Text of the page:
In their heyday of the 1920s, Tampa’s streetcars shuttled more than 20 million people a year across a 53-mile network in the Florida city.
“It was the mode of transportation in Tampa in the earlier years,” said Peter Mikos, the operations manager at Hillsborough Area Regional Transit.
Now, decades after being shoved off America’s urban roadways by buses and cars, streetcars are coming back — not as mass movers of people but as targeted tools of tourism and economic development.
So in 2002, the Tampa region opened its TECO Line, on which streetcars cruise a 2.7-mile path — past the Florida Aquarium, cruise terminals and the Tampa Bay Times Forum — between downtown Tampa and historic Ybor City. Nearly two-thirds of the 300,000 yearly riders are tourists.
St. Louis, waiting to move forward with its own trolley concept, is far from the only city with plans on paper or wheels already on rails.
A heavy infusion of federal dollars is fueling the efforts. St. Louis received a $24.99 million grant in 2010 for the Loop Trolley, to run from the University City Library to the Missouri History Museum in Forest Park.
But the resurgence faces growing pains. Questions dogged the Loop Trolley’s early management, and a pending federal lawsuit seeks to stop the project. In Cincinnati, the city is considering halting construction.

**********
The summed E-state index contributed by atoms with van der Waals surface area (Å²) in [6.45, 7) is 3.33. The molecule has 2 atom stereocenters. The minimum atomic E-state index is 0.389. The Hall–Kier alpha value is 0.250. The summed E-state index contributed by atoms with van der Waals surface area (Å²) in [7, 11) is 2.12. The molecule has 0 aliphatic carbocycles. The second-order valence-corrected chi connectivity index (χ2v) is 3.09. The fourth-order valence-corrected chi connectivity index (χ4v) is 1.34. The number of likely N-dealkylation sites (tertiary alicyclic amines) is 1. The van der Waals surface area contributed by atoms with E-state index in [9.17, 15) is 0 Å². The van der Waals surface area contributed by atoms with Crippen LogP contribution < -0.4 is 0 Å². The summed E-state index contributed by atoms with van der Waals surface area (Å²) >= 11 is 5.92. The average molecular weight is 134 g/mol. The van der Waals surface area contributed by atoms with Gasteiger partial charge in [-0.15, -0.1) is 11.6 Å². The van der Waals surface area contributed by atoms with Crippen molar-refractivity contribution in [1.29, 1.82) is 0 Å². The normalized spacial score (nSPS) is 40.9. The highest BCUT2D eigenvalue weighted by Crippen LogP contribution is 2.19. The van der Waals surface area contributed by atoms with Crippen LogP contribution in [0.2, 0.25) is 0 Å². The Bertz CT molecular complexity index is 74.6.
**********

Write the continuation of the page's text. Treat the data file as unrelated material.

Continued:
And some critics point to markets such as Tampa to suggest that once completed, new lines aren’t exactly teeming with passengers.
“There is no evidence that ridership is very significant or that you are going to attract very many riders,” said Randal O’Toole, a senior fellow at the Cato Institute, a libertarian think tank in Washington. He asked whether cities are “just building Disneyland rides to make yuppies happy.”
O’Toole questioned the wisdom of plowing so much government money into “obsolete transportation systems.” The modern-day version of the urban streetcar, he added, costs significantly more than buses to operate per mile and doesn’t even reach the speeds of their long-ago predecessors.